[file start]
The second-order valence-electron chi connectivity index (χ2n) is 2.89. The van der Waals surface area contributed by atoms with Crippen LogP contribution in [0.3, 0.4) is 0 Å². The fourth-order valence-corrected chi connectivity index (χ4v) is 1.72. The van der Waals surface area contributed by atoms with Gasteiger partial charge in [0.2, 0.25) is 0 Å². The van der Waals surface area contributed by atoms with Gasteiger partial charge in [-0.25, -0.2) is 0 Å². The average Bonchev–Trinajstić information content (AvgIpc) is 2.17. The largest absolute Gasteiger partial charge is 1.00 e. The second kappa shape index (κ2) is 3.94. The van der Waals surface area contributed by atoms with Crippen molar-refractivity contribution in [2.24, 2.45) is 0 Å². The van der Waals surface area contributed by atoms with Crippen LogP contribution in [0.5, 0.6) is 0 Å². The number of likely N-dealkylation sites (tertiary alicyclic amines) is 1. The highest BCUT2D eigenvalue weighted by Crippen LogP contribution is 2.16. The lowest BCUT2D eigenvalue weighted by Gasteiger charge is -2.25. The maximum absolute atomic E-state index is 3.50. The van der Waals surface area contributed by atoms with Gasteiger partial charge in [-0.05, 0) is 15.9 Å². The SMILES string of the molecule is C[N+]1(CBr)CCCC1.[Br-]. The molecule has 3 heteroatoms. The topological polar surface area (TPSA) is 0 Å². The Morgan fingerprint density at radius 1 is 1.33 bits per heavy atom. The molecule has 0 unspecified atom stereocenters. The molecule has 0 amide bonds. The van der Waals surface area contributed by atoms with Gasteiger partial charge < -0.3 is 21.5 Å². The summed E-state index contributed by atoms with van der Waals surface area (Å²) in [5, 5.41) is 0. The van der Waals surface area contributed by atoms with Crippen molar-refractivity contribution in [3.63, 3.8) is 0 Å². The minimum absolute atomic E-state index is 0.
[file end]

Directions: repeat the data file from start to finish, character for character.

The second-order valence-electron chi connectivity index (χ2n) is 2.89. The van der Waals surface area contributed by atoms with Crippen LogP contribution in [0.3, 0.4) is 0 Å². The fourth-order valence-corrected chi connectivity index (χ4v) is 1.72. The van der Waals surface area contributed by atoms with Gasteiger partial charge in [0.2, 0.25) is 0 Å². The van der Waals surface area contributed by atoms with Gasteiger partial charge in [-0.25, -0.2) is 0 Å². The average Bonchev–Trinajstić information content (AvgIpc) is 2.17. The largest absolute Gasteiger partial charge is 1.00 e. The second kappa shape index (κ2) is 3.94. The van der Waals surface area contributed by atoms with Crippen molar-refractivity contribution in [2.24, 2.45) is 0 Å². The van der Waals surface area contributed by atoms with Crippen LogP contribution in [0.5, 0.6) is 0 Å². The number of likely N-dealkylation sites (tertiary alicyclic amines) is 1. The highest BCUT2D eigenvalue weighted by Crippen LogP contribution is 2.16. The lowest BCUT2D eigenvalue weighted by Gasteiger charge is -2.25. The maximum absolute atomic E-state index is 3.50. The van der Waals surface area contributed by atoms with Gasteiger partial charge in [-0.05, 0) is 15.9 Å². The SMILES string of the molecule is C[N+]1(CBr)CCCC1.[Br-]. The molecule has 3 heteroatoms. The topological polar surface area (TPSA) is 0 Å². The Morgan fingerprint density at radius 1 is 1.33 bits per heavy atom. The molecule has 0 unspecified atom stereocenters. The molecule has 0 amide bonds. The van der Waals surface area contributed by atoms with Gasteiger partial charge < -0.3 is 21.5 Å². The summed E-state index contributed by atoms with van der Waals surface area (Å²) in [5, 5.41) is 0. The van der Waals surface area contributed by atoms with Crippen molar-refractivity contribution in [3.63, 3.8) is 0 Å². The minimum absolute atomic E-state index is 0.